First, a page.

Last October, Reverend Billy (AKA Billy Talen) made his second appearance at JP Morgan. The first time the Reverend showed up at the House of Morgan, he protested the banks practices by putting a “holy hex” on the building. This time, he was there to draw attention to the House of Morgan’s financing of “mountain top removal, dirty coal, fracking, and other types of fossil fuel extraction,” which he did by entering 270 Park, along with members of his Stop Shopping choir who were dressed as frogs, heading up to the third floor (where wealth management offices are located), and belting out a tune on the subject. The Reverend delivered a sermon about JP Morgan’s role in climate change (via its investments), and his flock passed out informational pamphlets to clients and employees. Shortly thereafter, while waiting for the F train, Billy and his choir director Nehemiah Luckett were arrested and charged with riot in the second degree and menacing in the third degree, facing up to one year in prison a piece.* But earlier this week, God intervened:

According to prosecutors, several bank employees somehow mistook people singing in toad hats for bank robbers, and at least one of them reported a robbery to police, prompting the cops to arrest Talen and Luckett as they were waiting for the F train. Talen was cast as the “ringleader using violent tactics,” and the toads, prosecutors claimed, had approached customers with the ominous refrain, “We are coming for you.” [...] However, at a court hearing on Monday, the Manhattan D.A.’s Office sharply reduced the charges. Assistant D.A. David Bornstein told the judge that after re-interviewing witnesses and reviewing the bank’s surveillance footage, he concluded that the group’s actions were “more in line with what we consider actual protest.” Bornstein dropped the more serious charges and reduced the remaining offenses to Class B misdemeanor criminal trespass, disorderly conduct and unlawful assembly. Talen was offered a plea deal of one day of community service, while Nehemiah was offered an A.C.D. — Adjournment Contemplating Dismissal — meaning that if he does not get arrested again in six months, all charges will be dismissed and the record sealed.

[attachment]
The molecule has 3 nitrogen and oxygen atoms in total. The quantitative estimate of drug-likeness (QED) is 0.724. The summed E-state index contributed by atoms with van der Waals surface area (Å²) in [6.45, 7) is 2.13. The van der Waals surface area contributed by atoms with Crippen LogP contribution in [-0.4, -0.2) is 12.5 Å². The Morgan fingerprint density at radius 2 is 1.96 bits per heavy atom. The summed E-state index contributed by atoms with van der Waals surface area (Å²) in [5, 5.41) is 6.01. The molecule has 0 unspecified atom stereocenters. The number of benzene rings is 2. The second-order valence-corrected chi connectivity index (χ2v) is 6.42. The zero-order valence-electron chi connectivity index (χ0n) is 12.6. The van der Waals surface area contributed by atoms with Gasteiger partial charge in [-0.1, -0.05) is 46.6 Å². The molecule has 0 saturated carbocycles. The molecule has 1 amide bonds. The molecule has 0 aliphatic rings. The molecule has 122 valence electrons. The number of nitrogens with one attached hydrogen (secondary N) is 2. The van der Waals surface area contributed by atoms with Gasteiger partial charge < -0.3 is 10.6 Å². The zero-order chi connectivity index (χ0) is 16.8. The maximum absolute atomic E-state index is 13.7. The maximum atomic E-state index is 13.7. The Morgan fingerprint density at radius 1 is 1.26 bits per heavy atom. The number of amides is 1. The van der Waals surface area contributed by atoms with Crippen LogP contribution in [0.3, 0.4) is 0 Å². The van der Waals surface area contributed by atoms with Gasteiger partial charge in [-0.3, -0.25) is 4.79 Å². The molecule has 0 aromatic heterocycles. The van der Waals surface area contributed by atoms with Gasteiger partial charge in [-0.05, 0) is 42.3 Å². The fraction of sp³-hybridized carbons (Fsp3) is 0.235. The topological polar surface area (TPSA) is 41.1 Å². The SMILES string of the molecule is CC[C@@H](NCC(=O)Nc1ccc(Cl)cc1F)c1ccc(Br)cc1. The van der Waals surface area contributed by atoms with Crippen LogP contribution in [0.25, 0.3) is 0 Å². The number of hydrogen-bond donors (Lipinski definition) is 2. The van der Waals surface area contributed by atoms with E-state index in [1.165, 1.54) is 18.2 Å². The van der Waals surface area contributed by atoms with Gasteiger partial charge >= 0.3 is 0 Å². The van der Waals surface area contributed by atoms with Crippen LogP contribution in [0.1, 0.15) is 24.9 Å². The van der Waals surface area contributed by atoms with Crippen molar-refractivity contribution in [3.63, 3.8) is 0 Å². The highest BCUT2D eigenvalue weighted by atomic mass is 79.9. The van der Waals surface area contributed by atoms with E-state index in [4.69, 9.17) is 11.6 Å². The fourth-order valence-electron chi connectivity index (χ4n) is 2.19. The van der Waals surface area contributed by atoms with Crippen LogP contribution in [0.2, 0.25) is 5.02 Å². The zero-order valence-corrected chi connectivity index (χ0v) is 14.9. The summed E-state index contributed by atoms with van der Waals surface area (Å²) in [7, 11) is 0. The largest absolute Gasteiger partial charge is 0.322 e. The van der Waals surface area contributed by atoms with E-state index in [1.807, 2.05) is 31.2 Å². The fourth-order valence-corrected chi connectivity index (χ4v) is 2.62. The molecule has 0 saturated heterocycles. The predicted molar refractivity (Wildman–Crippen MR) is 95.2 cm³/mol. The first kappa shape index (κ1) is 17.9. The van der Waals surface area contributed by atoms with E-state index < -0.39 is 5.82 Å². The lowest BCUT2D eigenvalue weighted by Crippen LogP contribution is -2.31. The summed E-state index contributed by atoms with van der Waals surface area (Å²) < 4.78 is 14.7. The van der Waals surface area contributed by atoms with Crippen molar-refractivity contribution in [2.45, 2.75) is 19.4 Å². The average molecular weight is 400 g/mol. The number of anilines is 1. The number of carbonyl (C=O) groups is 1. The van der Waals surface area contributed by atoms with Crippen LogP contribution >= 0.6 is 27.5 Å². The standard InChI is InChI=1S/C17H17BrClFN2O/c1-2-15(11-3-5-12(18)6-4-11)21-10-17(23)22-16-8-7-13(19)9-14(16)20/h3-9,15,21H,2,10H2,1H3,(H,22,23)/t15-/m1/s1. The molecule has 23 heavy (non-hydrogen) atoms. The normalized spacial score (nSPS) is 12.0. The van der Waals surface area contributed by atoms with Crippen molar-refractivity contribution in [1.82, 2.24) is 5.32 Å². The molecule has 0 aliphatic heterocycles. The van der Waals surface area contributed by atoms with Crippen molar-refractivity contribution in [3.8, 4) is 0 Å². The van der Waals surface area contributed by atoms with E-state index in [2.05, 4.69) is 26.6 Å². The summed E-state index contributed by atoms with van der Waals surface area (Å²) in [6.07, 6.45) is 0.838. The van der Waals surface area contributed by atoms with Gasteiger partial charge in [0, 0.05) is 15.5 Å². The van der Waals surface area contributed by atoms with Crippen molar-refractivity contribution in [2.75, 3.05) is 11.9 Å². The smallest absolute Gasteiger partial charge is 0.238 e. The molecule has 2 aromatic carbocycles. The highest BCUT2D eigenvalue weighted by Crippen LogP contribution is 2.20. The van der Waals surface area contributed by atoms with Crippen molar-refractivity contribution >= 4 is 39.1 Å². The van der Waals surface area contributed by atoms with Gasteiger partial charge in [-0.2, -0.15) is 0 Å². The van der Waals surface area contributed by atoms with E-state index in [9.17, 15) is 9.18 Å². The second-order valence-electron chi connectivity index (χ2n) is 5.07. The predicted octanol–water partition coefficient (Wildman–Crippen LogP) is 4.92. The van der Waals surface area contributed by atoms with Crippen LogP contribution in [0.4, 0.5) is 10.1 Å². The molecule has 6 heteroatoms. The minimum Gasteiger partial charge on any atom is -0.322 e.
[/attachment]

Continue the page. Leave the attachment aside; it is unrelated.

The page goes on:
That’s a big shift from how the case was presented at their arraignment in October. Then, a prosecutor accused Talen of engaging in a “violent and terrifying masked criminal stunt, which demonstrates his utter disregard for the law.” On Monday, the prosecutor termed the action a “musical presentation.”

Reverend Billy very ‘hoppy’ as charges reduced in toad case [The Villager]
Earlier: Reverend Who Put A Hex On JP Morgan Needs Your Help

8 comments (hidden to protect delicate sensibilities)
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Comments (8)

  1. Posted by Kermit | December 13, 2013 at 4:50 PM

    DISCRIMINATION!!

  2. Posted by guest | December 13, 2013 at 4:54 PM

    RACESS!

    -kermit 2

  3. Posted by Anthony Alfidi | December 15, 2013 at 1:50 AM

    Darn, some bankers just can't take a joke. It won't be long before bankers have enough power over the judiciary to make these kinds of charges stick.

  4. Posted by Bored Guest | December 16, 2013 at 10:43 AM

    There's an asterisk indicating a footnote, but no accompanying footnote. You're such a tease.

  5. Posted by T. E. | December 16, 2013 at 10:43 AM

    Labelling it "violent and terrifying" wouldn't be out of order, if that really is Gordon Ramsey on the picture.

  6. Posted by Lloyd Blankfein | December 16, 2013 at 11:13 AM

    He's just doing God's work

  7. Posted by UBS tags quant | December 16, 2013 at 1:15 PM

    I'm still not grasping where the French factor into this.

  8. Posted by unwanted guest | December 17, 2013 at 12:52 AM

    the quotes were, in fact, lifted from reviews of Wayne Newton's Vegas act